TV Ad Spending Nears Milestone, Even as DVRs Post Gains

Apr 23, 2013  •  Post A Comment

Both TV ad spending and DVR penetration posted gains in 2012, even as DVRs continue to be cited as a problem for TV advertisers.

MediaPost reports that 46% of homes are now estimated to have a DVR, up 9% from the previous TV season, according to an annual report from Nielsen. The research firm estimates U.S. ad spending in the television market in 2012 at $76.5 billion, up 6.5% from 2011.

“Without spending attached to an Olympics or federal elections, the growth rate likely won’t be as robust this year, but a less than 5% increase would still propel the total market beyond $80 billion,” the story reports. “Reality TV continues to deserve some credit. Last year, nearly 40% of all ad dollars were spent in prime time. While drama programming drew the most of any genre at $7.8 billion, the $5.6 billion spent in reality TV dwarfed the $2.7 billion for comedies.”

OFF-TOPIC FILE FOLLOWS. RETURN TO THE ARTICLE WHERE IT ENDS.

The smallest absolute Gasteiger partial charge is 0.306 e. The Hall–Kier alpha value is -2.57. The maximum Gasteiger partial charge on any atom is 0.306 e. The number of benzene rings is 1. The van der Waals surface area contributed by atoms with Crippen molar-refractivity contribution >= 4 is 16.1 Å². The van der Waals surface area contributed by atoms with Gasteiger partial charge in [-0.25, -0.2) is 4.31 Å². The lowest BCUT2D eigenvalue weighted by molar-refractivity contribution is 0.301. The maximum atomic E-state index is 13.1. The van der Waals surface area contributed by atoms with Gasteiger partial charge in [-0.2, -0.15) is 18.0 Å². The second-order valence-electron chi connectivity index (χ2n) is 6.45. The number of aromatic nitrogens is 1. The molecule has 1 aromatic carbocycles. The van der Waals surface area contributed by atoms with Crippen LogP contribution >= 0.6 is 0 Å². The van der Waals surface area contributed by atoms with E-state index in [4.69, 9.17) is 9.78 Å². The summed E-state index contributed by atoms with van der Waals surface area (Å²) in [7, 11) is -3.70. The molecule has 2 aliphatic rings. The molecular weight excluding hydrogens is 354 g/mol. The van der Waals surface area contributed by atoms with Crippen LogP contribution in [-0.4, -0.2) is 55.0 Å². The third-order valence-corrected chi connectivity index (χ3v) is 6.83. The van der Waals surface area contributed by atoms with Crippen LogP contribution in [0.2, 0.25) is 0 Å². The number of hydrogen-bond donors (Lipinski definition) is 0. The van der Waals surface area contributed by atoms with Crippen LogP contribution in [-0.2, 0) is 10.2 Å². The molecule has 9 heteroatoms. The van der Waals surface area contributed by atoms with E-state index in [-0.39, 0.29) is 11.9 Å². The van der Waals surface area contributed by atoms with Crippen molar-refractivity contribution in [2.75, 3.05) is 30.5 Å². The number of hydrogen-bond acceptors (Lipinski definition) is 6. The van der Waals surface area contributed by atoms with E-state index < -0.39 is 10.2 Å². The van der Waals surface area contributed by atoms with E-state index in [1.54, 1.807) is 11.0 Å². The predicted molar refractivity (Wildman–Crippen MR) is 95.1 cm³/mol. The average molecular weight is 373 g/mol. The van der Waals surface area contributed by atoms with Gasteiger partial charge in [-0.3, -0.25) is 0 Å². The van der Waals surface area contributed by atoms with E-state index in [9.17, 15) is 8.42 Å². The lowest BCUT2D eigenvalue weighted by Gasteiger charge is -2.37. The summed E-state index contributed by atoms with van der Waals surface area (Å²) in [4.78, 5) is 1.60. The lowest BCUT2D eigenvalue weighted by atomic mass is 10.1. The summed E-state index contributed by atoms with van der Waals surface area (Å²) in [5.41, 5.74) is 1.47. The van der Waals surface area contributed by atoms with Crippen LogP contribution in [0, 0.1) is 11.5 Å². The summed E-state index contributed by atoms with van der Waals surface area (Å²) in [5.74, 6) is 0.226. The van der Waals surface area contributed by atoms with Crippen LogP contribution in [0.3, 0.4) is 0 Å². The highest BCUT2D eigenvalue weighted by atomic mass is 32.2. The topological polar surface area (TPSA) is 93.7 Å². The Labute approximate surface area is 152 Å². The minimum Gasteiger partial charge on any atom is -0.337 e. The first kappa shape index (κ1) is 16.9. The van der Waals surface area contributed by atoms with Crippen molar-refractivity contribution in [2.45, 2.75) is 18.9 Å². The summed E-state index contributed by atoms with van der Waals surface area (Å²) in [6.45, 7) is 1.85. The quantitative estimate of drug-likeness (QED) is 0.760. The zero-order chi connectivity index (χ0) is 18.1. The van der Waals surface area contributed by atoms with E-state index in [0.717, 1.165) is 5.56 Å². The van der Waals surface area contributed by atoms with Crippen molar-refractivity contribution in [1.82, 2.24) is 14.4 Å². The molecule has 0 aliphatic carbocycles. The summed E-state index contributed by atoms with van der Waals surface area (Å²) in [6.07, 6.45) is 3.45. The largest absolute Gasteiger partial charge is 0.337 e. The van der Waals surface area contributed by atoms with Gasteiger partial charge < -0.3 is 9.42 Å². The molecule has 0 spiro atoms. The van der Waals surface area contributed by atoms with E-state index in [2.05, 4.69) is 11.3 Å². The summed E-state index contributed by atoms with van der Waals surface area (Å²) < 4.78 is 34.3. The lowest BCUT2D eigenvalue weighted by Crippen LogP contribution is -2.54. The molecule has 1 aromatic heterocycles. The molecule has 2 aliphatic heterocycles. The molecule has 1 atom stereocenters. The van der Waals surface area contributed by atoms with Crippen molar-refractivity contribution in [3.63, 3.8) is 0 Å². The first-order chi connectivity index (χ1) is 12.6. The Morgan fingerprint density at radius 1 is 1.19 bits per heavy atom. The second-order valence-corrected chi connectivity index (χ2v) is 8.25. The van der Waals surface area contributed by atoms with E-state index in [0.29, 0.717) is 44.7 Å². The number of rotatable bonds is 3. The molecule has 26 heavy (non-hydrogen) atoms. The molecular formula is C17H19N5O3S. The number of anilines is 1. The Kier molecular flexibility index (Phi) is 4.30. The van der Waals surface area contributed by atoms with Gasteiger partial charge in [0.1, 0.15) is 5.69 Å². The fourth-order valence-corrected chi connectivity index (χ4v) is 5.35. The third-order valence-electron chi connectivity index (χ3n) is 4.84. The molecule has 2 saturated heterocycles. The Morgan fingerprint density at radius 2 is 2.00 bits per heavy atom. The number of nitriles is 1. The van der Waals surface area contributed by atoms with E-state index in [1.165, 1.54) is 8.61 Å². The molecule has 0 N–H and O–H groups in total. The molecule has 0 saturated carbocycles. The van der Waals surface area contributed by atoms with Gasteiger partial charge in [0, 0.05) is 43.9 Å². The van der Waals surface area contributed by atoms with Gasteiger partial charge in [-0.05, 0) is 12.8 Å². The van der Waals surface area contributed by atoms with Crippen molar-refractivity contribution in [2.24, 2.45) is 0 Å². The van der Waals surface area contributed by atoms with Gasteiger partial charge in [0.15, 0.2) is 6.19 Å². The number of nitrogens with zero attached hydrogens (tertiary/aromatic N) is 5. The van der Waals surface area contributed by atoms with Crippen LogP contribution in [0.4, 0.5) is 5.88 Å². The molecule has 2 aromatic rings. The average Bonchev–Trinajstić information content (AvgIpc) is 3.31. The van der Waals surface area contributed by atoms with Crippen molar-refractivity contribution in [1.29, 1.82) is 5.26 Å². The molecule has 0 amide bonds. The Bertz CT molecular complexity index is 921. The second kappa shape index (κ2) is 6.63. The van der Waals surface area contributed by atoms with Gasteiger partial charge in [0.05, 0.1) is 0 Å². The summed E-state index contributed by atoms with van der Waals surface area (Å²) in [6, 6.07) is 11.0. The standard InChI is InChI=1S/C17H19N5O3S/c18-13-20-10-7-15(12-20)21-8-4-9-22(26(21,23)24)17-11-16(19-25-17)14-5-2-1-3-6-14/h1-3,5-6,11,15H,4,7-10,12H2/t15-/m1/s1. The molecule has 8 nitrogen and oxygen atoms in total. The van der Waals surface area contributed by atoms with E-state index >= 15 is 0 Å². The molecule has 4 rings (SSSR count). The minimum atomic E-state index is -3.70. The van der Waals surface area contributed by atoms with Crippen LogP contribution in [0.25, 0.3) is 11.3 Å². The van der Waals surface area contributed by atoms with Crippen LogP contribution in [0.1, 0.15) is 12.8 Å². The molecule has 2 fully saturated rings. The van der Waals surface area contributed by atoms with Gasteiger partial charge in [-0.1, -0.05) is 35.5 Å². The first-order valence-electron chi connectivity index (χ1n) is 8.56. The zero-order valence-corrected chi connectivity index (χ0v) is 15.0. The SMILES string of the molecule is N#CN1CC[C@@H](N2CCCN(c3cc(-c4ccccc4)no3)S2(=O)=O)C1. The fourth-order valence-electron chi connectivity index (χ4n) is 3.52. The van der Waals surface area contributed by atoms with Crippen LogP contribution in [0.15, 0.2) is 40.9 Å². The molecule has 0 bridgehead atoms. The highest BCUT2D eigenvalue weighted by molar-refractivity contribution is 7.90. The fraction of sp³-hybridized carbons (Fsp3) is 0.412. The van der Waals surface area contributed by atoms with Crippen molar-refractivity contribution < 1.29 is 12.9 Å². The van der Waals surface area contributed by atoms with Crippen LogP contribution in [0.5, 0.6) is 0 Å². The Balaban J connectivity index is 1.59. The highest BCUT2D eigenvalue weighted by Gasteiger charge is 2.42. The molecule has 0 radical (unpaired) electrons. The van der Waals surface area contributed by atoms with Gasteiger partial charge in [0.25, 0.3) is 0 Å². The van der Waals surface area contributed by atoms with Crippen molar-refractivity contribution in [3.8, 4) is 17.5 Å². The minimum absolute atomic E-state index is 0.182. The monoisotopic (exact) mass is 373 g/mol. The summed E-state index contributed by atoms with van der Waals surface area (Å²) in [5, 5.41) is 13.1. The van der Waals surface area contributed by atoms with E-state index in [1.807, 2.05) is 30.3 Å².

Nielsen also comes to the unsurprising conclusion that the higher a household’s income, the more likely it is to have a DVR — for homes with income of $100,000 or higher, DVR penetration is 70%; for homes in the $75,000-$100,000 range, penetration is 60%.

Penetration is growing fastest in households with income of $30,000 or less, where 25% of homes have DVRs, up almost 13%.

“If last year’s growth rates repeat themselves, about 60% of homes with incomes of $50,000 or more will have a DVR by the time new shows launch in the fall,” the piece reports. “Meanwhile, for all the talk about gaming consoles — Microsoft and Nintendo are marketing them as entertainment hubs — growth declined in the past year, albeit by only 0.2%. Data shows 45% of homes have one.”

Prime-time TV viewing is highest in the under $30,000 household income category, with an average of one hour, 23 minutes per night. In households with $100,000 and higher income the figure is slightly more than one hour.

The story adds: “Time-shifted viewing is growing in all income segments. The daily average rose from 21 minutes to 25 among the $30,000-$50,000 income segment — the most for any group.”

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